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The Lost Art of Dreaming

In the midst of a down economy, airline bankruptcies, skyrocketing CEO pay (up 37% for the year), flagging retail sales, ongoing partisanship in government, and what will prove to be a sucktacular election season I'm left wondering where the dreamers have gone. We were once a society of dreamers. Our families came here looking for better lives and endured amazing hardships to secure those lives. Sometimes this came at the cost of sacrificing themselves to the elements and losing other loved ones in the arduous journey.

At one time this country had dreamers. Those dreamers might have dreamed of a more religious society, or less religious society. They may have dreamt of furs or gold or land or cattle. But they're dreams created this nation. I think we've lost that art of dreaming. We're so focused on productivity. We're so focused on doing A to get B that we forget that sometimes we should do things because we can. We forget that doing something because we can has intrinsic merit. While the doing doesn't always end well, it inspires others to do things that may be less exciting, but at the end of the day more impacting.

A blind man climbing Mt. Everest is both stupid and exhilarating. The idea that a man with a disability doing something so difficult, just because he can, inspires others to do less amazing things like taking a leap into a new business venture or moving to take a job that might turn into something great.

Instead we shelve our dreams for practicality. Manned missions to Mars are too dangerous and too expensive. Instead we send robotic missions, which do a great job of furthering science, but a much lesser job of inspiring any sort of excitement from the common person. Our entire space program has turned into remote viewing via drone and it's not inspiring people who might create that next space habitat or FTL drive, or cure for osteoporosis. Science is science, great and at times plodding, churning and stifling. The best science often happens by accident or in unexpected ways; refrigerants become slippery coatings becoming personal body armor, penicillin, or pacemakers. Great things aren't always purposeful cause and effect.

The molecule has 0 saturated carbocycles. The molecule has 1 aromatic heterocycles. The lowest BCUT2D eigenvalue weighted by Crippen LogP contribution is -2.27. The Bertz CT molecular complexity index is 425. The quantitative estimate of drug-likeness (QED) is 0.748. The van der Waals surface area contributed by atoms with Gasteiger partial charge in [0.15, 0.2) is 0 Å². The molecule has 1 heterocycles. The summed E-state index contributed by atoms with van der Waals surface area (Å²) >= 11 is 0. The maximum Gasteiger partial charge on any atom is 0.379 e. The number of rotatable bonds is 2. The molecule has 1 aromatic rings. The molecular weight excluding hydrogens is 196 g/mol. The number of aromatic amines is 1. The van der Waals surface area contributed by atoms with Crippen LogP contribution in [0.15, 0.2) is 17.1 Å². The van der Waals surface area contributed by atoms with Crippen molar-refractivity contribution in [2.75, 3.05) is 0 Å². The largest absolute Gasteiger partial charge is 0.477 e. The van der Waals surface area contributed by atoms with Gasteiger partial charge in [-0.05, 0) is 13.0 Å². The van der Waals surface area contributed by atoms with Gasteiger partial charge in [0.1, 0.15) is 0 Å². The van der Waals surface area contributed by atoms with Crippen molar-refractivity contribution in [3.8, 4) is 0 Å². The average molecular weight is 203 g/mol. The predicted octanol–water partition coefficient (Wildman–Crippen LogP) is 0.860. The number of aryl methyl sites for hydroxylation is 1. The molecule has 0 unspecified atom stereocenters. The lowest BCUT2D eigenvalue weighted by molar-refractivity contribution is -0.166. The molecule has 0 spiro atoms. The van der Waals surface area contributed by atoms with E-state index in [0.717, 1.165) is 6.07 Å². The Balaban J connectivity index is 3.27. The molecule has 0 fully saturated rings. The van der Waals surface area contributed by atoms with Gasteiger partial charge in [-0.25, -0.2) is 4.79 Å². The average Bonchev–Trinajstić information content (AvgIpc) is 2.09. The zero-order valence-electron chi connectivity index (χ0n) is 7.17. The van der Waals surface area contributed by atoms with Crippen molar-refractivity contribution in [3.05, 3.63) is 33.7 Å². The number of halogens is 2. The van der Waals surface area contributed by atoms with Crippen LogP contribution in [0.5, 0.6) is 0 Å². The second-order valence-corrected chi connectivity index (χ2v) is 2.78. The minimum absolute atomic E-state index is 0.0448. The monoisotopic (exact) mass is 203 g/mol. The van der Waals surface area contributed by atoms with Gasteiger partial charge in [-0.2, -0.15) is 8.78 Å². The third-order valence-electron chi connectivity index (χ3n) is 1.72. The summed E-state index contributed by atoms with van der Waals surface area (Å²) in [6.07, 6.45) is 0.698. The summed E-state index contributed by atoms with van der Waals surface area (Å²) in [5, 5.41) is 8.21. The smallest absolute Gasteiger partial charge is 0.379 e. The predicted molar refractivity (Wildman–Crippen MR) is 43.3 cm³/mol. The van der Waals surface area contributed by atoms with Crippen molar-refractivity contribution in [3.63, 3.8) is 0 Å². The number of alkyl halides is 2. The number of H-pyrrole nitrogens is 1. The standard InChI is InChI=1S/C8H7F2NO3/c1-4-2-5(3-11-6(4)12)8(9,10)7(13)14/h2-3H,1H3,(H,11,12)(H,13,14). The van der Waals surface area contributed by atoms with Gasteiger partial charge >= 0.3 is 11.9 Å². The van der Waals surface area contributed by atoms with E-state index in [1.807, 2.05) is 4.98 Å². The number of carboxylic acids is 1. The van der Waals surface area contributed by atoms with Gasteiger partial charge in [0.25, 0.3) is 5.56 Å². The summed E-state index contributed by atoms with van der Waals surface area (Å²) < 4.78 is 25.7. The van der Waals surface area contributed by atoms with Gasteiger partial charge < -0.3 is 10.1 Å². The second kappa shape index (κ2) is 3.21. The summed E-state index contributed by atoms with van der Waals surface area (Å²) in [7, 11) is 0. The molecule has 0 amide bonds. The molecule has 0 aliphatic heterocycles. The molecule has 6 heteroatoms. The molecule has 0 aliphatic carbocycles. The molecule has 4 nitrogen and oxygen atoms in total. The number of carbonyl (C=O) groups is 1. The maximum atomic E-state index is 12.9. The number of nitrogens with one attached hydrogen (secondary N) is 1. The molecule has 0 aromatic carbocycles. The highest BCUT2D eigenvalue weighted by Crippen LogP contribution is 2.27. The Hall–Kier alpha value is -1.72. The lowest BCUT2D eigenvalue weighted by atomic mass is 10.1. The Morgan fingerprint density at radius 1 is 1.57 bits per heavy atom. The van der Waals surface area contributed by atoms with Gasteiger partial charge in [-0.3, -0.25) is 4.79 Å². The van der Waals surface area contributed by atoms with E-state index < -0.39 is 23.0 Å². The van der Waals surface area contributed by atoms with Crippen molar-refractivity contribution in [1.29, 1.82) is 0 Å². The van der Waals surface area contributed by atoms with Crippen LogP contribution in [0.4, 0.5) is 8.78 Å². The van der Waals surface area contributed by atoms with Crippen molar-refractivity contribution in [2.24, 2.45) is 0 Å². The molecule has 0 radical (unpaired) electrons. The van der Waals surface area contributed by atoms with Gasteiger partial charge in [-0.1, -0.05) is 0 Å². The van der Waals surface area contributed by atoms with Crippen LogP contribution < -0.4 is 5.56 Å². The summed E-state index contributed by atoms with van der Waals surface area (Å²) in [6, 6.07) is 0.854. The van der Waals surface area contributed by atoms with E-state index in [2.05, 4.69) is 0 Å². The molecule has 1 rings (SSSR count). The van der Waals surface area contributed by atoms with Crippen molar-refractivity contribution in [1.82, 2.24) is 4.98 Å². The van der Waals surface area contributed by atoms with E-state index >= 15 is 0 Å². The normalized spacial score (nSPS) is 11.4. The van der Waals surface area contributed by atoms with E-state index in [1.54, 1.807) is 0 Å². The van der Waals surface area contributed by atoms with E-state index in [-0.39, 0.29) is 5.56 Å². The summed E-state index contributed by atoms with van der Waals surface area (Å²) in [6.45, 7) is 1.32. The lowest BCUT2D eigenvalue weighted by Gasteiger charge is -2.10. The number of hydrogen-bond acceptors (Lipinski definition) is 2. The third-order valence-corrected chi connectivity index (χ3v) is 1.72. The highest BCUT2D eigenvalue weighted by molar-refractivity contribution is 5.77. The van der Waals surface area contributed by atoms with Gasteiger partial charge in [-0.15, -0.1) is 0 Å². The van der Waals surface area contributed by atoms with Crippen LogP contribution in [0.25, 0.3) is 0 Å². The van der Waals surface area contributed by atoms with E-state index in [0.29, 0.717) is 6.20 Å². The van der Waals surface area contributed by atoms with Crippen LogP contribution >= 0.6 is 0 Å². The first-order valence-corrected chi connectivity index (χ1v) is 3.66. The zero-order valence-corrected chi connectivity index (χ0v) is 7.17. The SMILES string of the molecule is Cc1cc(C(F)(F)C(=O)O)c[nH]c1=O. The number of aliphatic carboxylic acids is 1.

Sometimes they are the crazy ramblings of genuine dreamers and sometimes their happy accidents. Those crazies feed us, incite us, and motivate us to desire more for ourselves. Without them we are directionless drones wandering the plains of productivity, waiting for the next instruction to come.

A friend made a casual remark to me, partly out of frustration, partly out of their own dreaming. It made me think for a moment "why not" and "that would be sooooooo awesome!" But then that dream snatcher stepped in and said "no", "be realistic", "think of..." BLAH, BLAH, BLAH! And that's how dreams die. Instead of attempting to follow a dream through all of the possibilities and WEIGHING against the potential failure. We focus on the risk first and all of the negatives. So instead of coming up with that great new business model, or finding a genuinely happy way of life, we stifle ourselves and our God given creativity in order to maintain some false sense of security and safety.

I say we need to recapture the lost art of dreaming. I think we need to dream big and loud and often and give ourselves the freedom to see where it goes. Whether you want to climb Everest, walk on a Jovian moon, cure cancer, be someone's sister wife, or make a million dollars. Could you end up a frozen statistic on the side of some mountain or asteroid or heart broken or bankrupt? YOU BET! But then there's also that possibility of fame, fortune, and utter and complete happiness. SO DREAM DAMN YOU! DREAM!